Moving from pioneering project to pan-African institution, the research network Afrobarometer will enter its third decade with a new structure emphasizing partnership, capacity building, and sustainability, Executive Director E. Gyimah-Boadi said Thursday.
The ambitious restructuring will provide firm footing for the independent network of about three dozen national partner organizations tracking and reporting attitudes of citizens across the continent on democracy, governance, the economy, and other topics, Gyimah-Boadi said.
Changes include Afrobarometer’s recent formal registration as a non-profit corporation headquartered in Ghana and steps to strengthen governance, management oversight, strategic adaptability, resource mobilization, and African capacity-building programs over the coming year. The infrastructure will also enable Afrobarometer to make its wealth of data – an open-source global public good – more accessible, timely, and relevant to a wider range of users.
Long known as the world’s leading provider of reliable data on public opinion in Africa, Afrobarometer has conducted more than 275,000 face-to-face interviews in 38 countries. In the process, it has nurtured a generation of African research scholars in data collection and analysis, communications, management, and leadership. Its eighth round of national surveys, to be launched in mid-2019, will cover at least 34 countries.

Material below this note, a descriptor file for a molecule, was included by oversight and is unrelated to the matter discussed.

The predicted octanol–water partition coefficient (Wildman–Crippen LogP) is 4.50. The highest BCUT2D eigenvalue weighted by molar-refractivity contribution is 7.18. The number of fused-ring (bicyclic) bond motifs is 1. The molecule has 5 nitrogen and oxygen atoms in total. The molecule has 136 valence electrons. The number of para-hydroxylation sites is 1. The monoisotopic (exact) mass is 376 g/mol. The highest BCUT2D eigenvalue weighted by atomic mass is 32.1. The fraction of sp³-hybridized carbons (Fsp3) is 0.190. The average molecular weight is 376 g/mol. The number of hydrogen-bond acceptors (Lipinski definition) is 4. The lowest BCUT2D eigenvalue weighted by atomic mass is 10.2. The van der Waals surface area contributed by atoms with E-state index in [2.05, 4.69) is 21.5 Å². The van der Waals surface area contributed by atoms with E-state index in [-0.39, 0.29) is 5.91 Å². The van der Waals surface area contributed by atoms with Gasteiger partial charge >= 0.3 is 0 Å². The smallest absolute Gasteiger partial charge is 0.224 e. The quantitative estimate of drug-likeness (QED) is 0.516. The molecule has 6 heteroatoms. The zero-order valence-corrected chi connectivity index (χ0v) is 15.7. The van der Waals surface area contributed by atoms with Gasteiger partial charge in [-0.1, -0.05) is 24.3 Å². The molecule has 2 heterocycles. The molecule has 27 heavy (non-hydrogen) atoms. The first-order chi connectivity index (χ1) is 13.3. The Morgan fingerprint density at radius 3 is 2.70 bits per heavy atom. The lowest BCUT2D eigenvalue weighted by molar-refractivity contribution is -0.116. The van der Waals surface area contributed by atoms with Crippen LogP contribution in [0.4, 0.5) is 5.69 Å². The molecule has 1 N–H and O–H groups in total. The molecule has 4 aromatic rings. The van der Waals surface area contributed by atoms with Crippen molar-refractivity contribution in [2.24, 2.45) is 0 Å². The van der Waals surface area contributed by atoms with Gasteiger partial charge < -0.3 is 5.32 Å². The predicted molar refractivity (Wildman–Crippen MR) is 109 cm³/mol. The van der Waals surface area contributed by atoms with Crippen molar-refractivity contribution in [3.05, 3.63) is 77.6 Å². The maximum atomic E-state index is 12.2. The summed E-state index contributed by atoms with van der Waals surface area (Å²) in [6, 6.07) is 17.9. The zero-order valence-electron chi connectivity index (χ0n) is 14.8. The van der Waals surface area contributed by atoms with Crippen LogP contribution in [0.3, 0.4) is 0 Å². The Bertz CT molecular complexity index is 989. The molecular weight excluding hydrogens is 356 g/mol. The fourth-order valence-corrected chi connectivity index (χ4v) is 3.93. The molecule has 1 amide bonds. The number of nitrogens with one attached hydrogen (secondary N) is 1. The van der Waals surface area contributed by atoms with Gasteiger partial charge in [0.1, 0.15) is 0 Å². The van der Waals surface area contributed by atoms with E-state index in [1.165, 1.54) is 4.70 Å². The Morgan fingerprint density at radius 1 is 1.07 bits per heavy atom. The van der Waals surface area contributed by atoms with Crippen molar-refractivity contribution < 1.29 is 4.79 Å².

“We believe that African societies thrive when African voices count in public policy and development,” said Gyimah-Boadi, who co-founded the network with colleagues Robert Mattes and Michael Bratton in 1999.
“Over the past 20 years, Afrobarometer has demonstrated that the views of ordinary citizens can indeed be heard and made to count. With these organizational changes, we’re ready to pursue our pan-African potential as an essential tool for informed and successful development on the continent.”